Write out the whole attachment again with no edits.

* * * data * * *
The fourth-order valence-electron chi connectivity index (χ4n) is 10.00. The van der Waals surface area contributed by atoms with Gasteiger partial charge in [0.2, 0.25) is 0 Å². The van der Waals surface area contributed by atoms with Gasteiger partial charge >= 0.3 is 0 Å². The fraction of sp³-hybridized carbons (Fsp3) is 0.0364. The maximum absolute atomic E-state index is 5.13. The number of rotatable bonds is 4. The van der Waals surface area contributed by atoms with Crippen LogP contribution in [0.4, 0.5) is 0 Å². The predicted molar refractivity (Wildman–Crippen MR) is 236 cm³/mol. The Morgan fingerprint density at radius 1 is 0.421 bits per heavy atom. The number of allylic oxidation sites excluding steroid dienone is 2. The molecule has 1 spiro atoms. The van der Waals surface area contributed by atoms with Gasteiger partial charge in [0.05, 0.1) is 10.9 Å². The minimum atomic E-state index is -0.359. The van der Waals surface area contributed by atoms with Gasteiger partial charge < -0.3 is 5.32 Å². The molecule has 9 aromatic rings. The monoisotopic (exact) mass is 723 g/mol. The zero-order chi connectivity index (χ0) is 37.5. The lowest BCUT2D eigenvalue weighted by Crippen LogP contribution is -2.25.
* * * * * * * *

The fourth-order valence-electron chi connectivity index (χ4n) is 10.00. The van der Waals surface area contributed by atoms with Gasteiger partial charge in [0.2, 0.25) is 0 Å². The van der Waals surface area contributed by atoms with Gasteiger partial charge >= 0.3 is 0 Å². The fraction of sp³-hybridized carbons (Fsp3) is 0.0364. The maximum absolute atomic E-state index is 5.13. The number of rotatable bonds is 4. The van der Waals surface area contributed by atoms with Crippen LogP contribution in [0.4, 0.5) is 0 Å². The predicted molar refractivity (Wildman–Crippen MR) is 236 cm³/mol. The Morgan fingerprint density at radius 1 is 0.421 bits per heavy atom. The number of allylic oxidation sites excluding steroid dienone is 2. The molecule has 1 spiro atoms. The van der Waals surface area contributed by atoms with Gasteiger partial charge in [0.05, 0.1) is 10.9 Å². The minimum atomic E-state index is -0.359. The van der Waals surface area contributed by atoms with Gasteiger partial charge < -0.3 is 5.32 Å². The molecule has 9 aromatic rings. The monoisotopic (exact) mass is 723 g/mol. The zero-order chi connectivity index (χ0) is 37.5. The lowest BCUT2D eigenvalue weighted by Crippen LogP contribution is -2.25.